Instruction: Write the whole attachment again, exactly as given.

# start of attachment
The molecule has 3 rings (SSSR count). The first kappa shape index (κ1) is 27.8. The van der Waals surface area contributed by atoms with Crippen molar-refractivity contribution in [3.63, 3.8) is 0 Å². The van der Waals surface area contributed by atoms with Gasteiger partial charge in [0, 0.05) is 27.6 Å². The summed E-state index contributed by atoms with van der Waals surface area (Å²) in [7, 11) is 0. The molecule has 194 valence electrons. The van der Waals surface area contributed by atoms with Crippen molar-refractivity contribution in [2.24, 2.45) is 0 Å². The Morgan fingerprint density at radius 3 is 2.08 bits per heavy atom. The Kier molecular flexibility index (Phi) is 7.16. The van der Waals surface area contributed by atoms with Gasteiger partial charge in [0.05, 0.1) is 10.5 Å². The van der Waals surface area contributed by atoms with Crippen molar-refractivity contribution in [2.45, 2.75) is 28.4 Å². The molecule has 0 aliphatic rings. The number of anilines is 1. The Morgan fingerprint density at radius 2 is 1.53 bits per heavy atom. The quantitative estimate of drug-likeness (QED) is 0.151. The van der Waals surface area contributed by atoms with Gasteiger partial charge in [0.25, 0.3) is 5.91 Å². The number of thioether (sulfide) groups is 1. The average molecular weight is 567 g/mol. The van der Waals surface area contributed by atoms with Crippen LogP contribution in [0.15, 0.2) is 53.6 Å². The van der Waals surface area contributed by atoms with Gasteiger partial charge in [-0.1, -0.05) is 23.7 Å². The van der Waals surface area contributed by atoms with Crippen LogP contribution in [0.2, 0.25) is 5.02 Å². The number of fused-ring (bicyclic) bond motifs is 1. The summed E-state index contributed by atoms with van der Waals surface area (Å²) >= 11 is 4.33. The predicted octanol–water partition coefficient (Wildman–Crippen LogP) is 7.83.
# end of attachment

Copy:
The molecule has 3 rings (SSSR count). The first kappa shape index (κ1) is 27.8. The van der Waals surface area contributed by atoms with Crippen molar-refractivity contribution in [3.63, 3.8) is 0 Å². The van der Waals surface area contributed by atoms with Gasteiger partial charge in [0, 0.05) is 27.6 Å². The summed E-state index contributed by atoms with van der Waals surface area (Å²) in [7, 11) is 0. The molecule has 194 valence electrons. The van der Waals surface area contributed by atoms with Crippen molar-refractivity contribution in [2.24, 2.45) is 0 Å². The Morgan fingerprint density at radius 3 is 2.08 bits per heavy atom. The Kier molecular flexibility index (Phi) is 7.16. The van der Waals surface area contributed by atoms with Gasteiger partial charge in [0.05, 0.1) is 10.5 Å². The van der Waals surface area contributed by atoms with Crippen molar-refractivity contribution in [2.45, 2.75) is 28.4 Å². The molecule has 0 aliphatic rings. The number of anilines is 1. The Morgan fingerprint density at radius 2 is 1.53 bits per heavy atom. The quantitative estimate of drug-likeness (QED) is 0.151. The van der Waals surface area contributed by atoms with Gasteiger partial charge in [0.25, 0.3) is 5.91 Å². The number of thioether (sulfide) groups is 1. The average molecular weight is 567 g/mol. The van der Waals surface area contributed by atoms with Crippen LogP contribution in [0.15, 0.2) is 53.6 Å². The van der Waals surface area contributed by atoms with Gasteiger partial charge in [-0.1, -0.05) is 23.7 Å². The van der Waals surface area contributed by atoms with Crippen LogP contribution in [0.2, 0.25) is 5.02 Å². The number of fused-ring (bicyclic) bond motifs is 1. The summed E-state index contributed by atoms with van der Waals surface area (Å²) >= 11 is 4.33. The predicted octanol–water partition coefficient (Wildman–Crippen LogP) is 7.83.